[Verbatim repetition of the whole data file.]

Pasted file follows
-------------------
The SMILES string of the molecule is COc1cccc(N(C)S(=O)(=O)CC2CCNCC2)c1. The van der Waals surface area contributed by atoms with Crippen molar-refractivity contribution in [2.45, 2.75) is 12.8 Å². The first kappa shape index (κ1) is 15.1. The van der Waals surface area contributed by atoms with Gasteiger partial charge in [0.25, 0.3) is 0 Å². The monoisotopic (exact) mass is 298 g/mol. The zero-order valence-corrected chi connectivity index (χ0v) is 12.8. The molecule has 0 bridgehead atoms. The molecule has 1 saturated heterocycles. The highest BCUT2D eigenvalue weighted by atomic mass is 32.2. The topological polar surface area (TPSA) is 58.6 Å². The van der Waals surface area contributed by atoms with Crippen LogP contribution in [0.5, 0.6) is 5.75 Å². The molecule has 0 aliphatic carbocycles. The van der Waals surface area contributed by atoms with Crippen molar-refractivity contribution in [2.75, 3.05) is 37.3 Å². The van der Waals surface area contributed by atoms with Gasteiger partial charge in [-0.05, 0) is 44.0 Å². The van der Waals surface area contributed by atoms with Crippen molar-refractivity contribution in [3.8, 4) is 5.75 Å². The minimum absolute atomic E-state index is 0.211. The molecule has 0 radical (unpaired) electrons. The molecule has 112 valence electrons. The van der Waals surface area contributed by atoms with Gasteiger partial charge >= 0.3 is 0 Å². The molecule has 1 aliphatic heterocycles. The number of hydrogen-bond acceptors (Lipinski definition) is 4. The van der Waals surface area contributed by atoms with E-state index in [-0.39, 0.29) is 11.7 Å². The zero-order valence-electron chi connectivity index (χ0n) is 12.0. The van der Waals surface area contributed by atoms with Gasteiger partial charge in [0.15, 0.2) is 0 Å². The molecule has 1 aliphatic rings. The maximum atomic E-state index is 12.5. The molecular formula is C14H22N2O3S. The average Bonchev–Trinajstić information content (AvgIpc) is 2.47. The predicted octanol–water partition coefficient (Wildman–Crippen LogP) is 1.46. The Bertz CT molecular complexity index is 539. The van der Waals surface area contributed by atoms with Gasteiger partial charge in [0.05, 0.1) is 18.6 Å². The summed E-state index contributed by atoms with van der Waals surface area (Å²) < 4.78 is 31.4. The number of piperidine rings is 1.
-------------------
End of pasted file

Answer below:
The SMILES string of the molecule is COc1cccc(N(C)S(=O)(=O)CC2CCNCC2)c1. The van der Waals surface area contributed by atoms with Crippen molar-refractivity contribution in [2.45, 2.75) is 12.8 Å². The first kappa shape index (κ1) is 15.1. The van der Waals surface area contributed by atoms with Gasteiger partial charge in [0.25, 0.3) is 0 Å². The monoisotopic (exact) mass is 298 g/mol. The zero-order valence-corrected chi connectivity index (χ0v) is 12.8. The molecule has 0 bridgehead atoms. The molecule has 1 saturated heterocycles. The highest BCUT2D eigenvalue weighted by atomic mass is 32.2. The topological polar surface area (TPSA) is 58.6 Å². The van der Waals surface area contributed by atoms with Crippen LogP contribution in [0.5, 0.6) is 5.75 Å². The molecule has 0 aliphatic carbocycles. The van der Waals surface area contributed by atoms with Crippen molar-refractivity contribution in [2.75, 3.05) is 37.3 Å². The van der Waals surface area contributed by atoms with Gasteiger partial charge in [-0.05, 0) is 44.0 Å². The van der Waals surface area contributed by atoms with Crippen molar-refractivity contribution in [3.8, 4) is 5.75 Å². The minimum absolute atomic E-state index is 0.211. The molecule has 0 radical (unpaired) electrons. The molecule has 112 valence electrons. The van der Waals surface area contributed by atoms with Gasteiger partial charge >= 0.3 is 0 Å². The molecule has 1 aliphatic heterocycles. The number of hydrogen-bond acceptors (Lipinski definition) is 4. The van der Waals surface area contributed by atoms with E-state index in [-0.39, 0.29) is 11.7 Å². The zero-order valence-electron chi connectivity index (χ0n) is 12.0. The van der Waals surface area contributed by atoms with Gasteiger partial charge in [0.15, 0.2) is 0 Å². The molecule has 1 aliphatic rings. The maximum atomic E-state index is 12.5. The molecular formula is C14H22N2O3S. The average Bonchev–Trinajstić information content (AvgIpc) is 2.47. The predicted octanol–water partition coefficient (Wildman–Crippen LogP) is 1.46. The Bertz CT molecular complexity index is 539. The van der Waals surface area contributed by atoms with Gasteiger partial charge in [0.05, 0.1) is 18.6 Å². The summed E-state index contributed by atoms with van der Waals surface area (Å²) < 4.78 is 31.4. The number of piperidine rings is 1.